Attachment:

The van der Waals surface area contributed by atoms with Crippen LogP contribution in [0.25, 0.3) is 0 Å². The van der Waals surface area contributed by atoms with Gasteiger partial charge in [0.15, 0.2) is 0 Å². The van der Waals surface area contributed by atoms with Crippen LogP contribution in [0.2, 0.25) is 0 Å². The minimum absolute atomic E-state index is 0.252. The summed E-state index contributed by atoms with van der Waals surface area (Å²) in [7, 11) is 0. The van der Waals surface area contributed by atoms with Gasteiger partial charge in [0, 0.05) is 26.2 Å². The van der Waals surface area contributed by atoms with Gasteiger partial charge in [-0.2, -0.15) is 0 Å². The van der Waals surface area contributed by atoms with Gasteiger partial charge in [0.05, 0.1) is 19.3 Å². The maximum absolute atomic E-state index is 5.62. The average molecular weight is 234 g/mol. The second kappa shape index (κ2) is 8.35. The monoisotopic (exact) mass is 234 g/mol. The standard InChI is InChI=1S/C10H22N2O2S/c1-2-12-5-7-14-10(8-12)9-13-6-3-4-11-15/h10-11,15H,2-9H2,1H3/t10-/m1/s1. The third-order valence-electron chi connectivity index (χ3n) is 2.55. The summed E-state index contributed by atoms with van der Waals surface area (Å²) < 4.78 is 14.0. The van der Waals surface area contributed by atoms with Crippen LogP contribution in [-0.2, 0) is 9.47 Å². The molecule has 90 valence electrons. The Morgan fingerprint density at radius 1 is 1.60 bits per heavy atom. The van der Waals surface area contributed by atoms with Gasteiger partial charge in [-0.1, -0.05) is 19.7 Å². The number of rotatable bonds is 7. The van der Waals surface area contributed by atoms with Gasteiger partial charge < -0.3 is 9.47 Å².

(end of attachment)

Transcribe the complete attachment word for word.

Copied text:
The van der Waals surface area contributed by atoms with Crippen LogP contribution in [0.25, 0.3) is 0 Å². The van der Waals surface area contributed by atoms with Gasteiger partial charge in [0.15, 0.2) is 0 Å². The van der Waals surface area contributed by atoms with Crippen LogP contribution in [0.2, 0.25) is 0 Å². The minimum absolute atomic E-state index is 0.252. The summed E-state index contributed by atoms with van der Waals surface area (Å²) in [7, 11) is 0. The van der Waals surface area contributed by atoms with Gasteiger partial charge in [0, 0.05) is 26.2 Å². The van der Waals surface area contributed by atoms with Gasteiger partial charge in [-0.2, -0.15) is 0 Å². The van der Waals surface area contributed by atoms with Gasteiger partial charge in [0.05, 0.1) is 19.3 Å². The maximum absolute atomic E-state index is 5.62. The average molecular weight is 234 g/mol. The second kappa shape index (κ2) is 8.35. The monoisotopic (exact) mass is 234 g/mol. The standard InChI is InChI=1S/C10H22N2O2S/c1-2-12-5-7-14-10(8-12)9-13-6-3-4-11-15/h10-11,15H,2-9H2,1H3/t10-/m1/s1. The third-order valence-electron chi connectivity index (χ3n) is 2.55. The summed E-state index contributed by atoms with van der Waals surface area (Å²) < 4.78 is 14.0. The van der Waals surface area contributed by atoms with Crippen LogP contribution in [-0.2, 0) is 9.47 Å². The molecule has 90 valence electrons. The Morgan fingerprint density at radius 1 is 1.60 bits per heavy atom. The van der Waals surface area contributed by atoms with Gasteiger partial charge in [-0.1, -0.05) is 19.7 Å². The number of rotatable bonds is 7. The van der Waals surface area contributed by atoms with Gasteiger partial charge < -0.3 is 9.47 Å².